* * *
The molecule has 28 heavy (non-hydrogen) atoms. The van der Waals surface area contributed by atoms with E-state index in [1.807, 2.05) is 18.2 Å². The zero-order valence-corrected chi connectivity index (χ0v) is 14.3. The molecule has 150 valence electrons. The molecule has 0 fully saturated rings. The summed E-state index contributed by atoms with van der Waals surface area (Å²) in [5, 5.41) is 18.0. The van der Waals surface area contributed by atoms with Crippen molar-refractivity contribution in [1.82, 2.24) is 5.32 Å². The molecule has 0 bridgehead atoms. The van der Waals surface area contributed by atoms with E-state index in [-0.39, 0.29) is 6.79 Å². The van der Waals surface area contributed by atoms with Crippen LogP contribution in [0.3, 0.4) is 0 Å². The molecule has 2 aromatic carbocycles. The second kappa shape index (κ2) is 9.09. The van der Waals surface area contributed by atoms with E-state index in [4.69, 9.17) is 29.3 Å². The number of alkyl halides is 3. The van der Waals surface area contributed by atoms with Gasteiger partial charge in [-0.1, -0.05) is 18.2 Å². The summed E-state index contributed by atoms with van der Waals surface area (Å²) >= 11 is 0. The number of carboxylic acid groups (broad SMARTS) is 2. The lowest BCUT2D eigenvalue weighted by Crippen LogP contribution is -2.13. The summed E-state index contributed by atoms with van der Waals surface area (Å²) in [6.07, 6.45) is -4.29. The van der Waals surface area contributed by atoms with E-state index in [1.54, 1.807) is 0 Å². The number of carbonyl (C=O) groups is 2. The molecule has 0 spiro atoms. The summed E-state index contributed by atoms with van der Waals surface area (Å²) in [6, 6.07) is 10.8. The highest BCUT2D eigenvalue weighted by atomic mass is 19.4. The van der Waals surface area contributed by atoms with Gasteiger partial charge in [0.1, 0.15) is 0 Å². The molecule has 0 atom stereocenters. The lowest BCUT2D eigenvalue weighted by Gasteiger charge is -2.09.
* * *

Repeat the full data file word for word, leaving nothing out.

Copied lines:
The molecule has 28 heavy (non-hydrogen) atoms. The van der Waals surface area contributed by atoms with E-state index in [1.807, 2.05) is 18.2 Å². The zero-order valence-corrected chi connectivity index (χ0v) is 14.3. The molecule has 150 valence electrons. The molecule has 0 fully saturated rings. The summed E-state index contributed by atoms with van der Waals surface area (Å²) in [5, 5.41) is 18.0. The van der Waals surface area contributed by atoms with Crippen molar-refractivity contribution in [1.82, 2.24) is 5.32 Å². The molecule has 0 bridgehead atoms. The van der Waals surface area contributed by atoms with E-state index in [-0.39, 0.29) is 6.79 Å². The van der Waals surface area contributed by atoms with Crippen LogP contribution in [0.3, 0.4) is 0 Å². The molecule has 2 aromatic carbocycles. The second kappa shape index (κ2) is 9.09. The van der Waals surface area contributed by atoms with E-state index in [4.69, 9.17) is 29.3 Å². The number of alkyl halides is 3. The van der Waals surface area contributed by atoms with Gasteiger partial charge in [-0.1, -0.05) is 18.2 Å². The summed E-state index contributed by atoms with van der Waals surface area (Å²) >= 11 is 0. The number of carboxylic acid groups (broad SMARTS) is 2. The lowest BCUT2D eigenvalue weighted by Crippen LogP contribution is -2.13. The summed E-state index contributed by atoms with van der Waals surface area (Å²) in [6.07, 6.45) is -4.29. The van der Waals surface area contributed by atoms with E-state index in [1.54, 1.807) is 0 Å². The number of carbonyl (C=O) groups is 2. The molecule has 0 spiro atoms. The summed E-state index contributed by atoms with van der Waals surface area (Å²) in [6, 6.07) is 10.8. The highest BCUT2D eigenvalue weighted by atomic mass is 19.4. The van der Waals surface area contributed by atoms with Gasteiger partial charge in [0.1, 0.15) is 0 Å². The molecule has 0 atom stereocenters. The lowest BCUT2D eigenvalue weighted by Gasteiger charge is -2.09.